A while back, Adam Sandler starred in a movie called Anger Management. Sandler’s movie character is neither an abuser nor your typical person with an “anger management” problem. Rather, he’s one of those folks who bottles up his emotions, most especially his anger, and this causes him trouble in his relationships. He lets his boss abuse and exploit him, and in his insecurity and unsureness about how to handle himself in most situations, he’s been been waffling on making a commitment to his girlfriend. His girlfriend concocts a scheme to get him into therapy with an unconventional therapist who operates an equally unconventional anger management program. The therapist then arranges for his patient to encounter increasingly provocative and outrageous situations to the point that he can no longer restrain his pent-up anger. Once the anger he’s been suppressing comes to the surface, he is forced to take more ownership of it and gain better control over it. While some aspects of Sandler’s movie have merit, there are some misconceptions it inadvertently promotes both about the nature of most abusers and the kind of intervention they need.
Anger is perhaps our most misunderstood emotion. It’s often characterized as a bad thing, pure and simple. But it’s really one of our most basic responses and it’s been with us for eons for some important reasons. Our brains are designed in such a way that a perceived external threat can evoke either fear or anger in us and thus prepare us to “fight” or “flee.” And there are some very specific physiological processes that both precede and accompany these primal responses, all of which serve to help ensure our safety. Fear is nature’s way of mobilizing us to avoid something dangerous, and anger is one of nature’s ways of propelling us into taking assertive action to remove a genuine threat to our welfare. Both anger and fear can be problems in themselves when they’re experienced too intensely, occur too frequently, or represent an over-reaction to a given situation. Most of the time, however, neither fear nor anger are a problem in themselves. Rather, problems usually arise as a result of what a person does when they’re fearful or angry. This is especially true when it comes to abusive behavior, which is why when an abuser is referred to some kind of domestic violence, anger management, or similar program, some very important caveats need to be observed.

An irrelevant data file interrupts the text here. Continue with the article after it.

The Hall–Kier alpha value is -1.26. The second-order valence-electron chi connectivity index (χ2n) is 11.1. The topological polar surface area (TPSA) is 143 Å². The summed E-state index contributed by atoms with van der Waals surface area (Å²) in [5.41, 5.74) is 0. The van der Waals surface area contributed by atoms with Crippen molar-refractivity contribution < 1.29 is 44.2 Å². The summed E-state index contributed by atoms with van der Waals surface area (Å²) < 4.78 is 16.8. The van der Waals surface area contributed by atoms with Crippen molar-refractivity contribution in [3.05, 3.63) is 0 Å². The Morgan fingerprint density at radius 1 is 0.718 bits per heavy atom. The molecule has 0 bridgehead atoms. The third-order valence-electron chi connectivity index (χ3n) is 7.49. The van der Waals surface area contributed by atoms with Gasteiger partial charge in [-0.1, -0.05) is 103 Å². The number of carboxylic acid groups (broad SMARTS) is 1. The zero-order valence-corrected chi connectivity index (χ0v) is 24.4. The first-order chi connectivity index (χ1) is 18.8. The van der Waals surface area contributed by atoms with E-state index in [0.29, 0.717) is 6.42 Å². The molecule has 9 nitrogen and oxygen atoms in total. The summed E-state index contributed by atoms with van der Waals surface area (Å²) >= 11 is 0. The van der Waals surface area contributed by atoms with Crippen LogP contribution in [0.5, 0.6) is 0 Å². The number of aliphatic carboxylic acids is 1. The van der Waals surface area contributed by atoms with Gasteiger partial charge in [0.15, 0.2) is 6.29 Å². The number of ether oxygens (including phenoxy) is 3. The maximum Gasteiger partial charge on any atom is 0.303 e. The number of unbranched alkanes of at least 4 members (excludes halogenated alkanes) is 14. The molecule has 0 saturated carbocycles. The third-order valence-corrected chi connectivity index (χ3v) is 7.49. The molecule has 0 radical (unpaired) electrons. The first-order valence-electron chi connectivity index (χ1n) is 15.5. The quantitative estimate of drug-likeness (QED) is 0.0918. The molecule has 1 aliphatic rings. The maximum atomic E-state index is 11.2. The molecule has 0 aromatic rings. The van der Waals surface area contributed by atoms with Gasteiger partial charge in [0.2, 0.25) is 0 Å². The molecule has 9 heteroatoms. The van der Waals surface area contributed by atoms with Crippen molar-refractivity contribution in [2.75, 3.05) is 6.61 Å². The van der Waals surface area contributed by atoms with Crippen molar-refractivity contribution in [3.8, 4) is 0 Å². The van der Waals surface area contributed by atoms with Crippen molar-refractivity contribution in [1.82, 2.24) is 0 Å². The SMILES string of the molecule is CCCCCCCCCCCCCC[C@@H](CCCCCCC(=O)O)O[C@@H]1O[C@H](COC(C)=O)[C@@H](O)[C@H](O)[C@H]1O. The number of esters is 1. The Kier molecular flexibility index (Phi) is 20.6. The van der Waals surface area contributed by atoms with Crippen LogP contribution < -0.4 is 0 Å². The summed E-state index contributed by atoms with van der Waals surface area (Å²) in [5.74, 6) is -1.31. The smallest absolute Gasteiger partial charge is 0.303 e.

Most anger management programs are based on cognitive-behavioral therapy (CBT) principles that have been fairly well established. They are structured on the premise that how we perceive events and think about things heavily influence both the way we feel and also how we respond. Most programs focus heavily on the cognitive component, challenging participants to take a serious look at and change the ways they typically interpret events in their lives. For example, if I hold the view that someone did something deliberately to insult me, I’m likely to respond in a much different manner than I would if I believed the person did something to which I took offense was done without malevolent intent. How we think about and interpret events makes a big difference in how we handle our conflicts. And programs that employ CBT principles have a good chance of doing some good. They at least have a better chance than those programs that operate from the traditional misguided perspective that abusers are wounded, love-hungry, insecure, self-esteem-deficient individuals, out of touch with their feelings, lacking in communication skills, and who simply know no other way to cope (Such programs often do much more harm than good!). But even some of the better CBT-based programs have some disturbing weaknesses. That’s partly because they often focus too heavily on the person’s thinking patterns and attitudes and not directly or intensely enough on their typical behavior patterns. It’s also because the prevailing but erroneous perspective guiding their structure is that anger is always the main precipitant of aggressive behavior.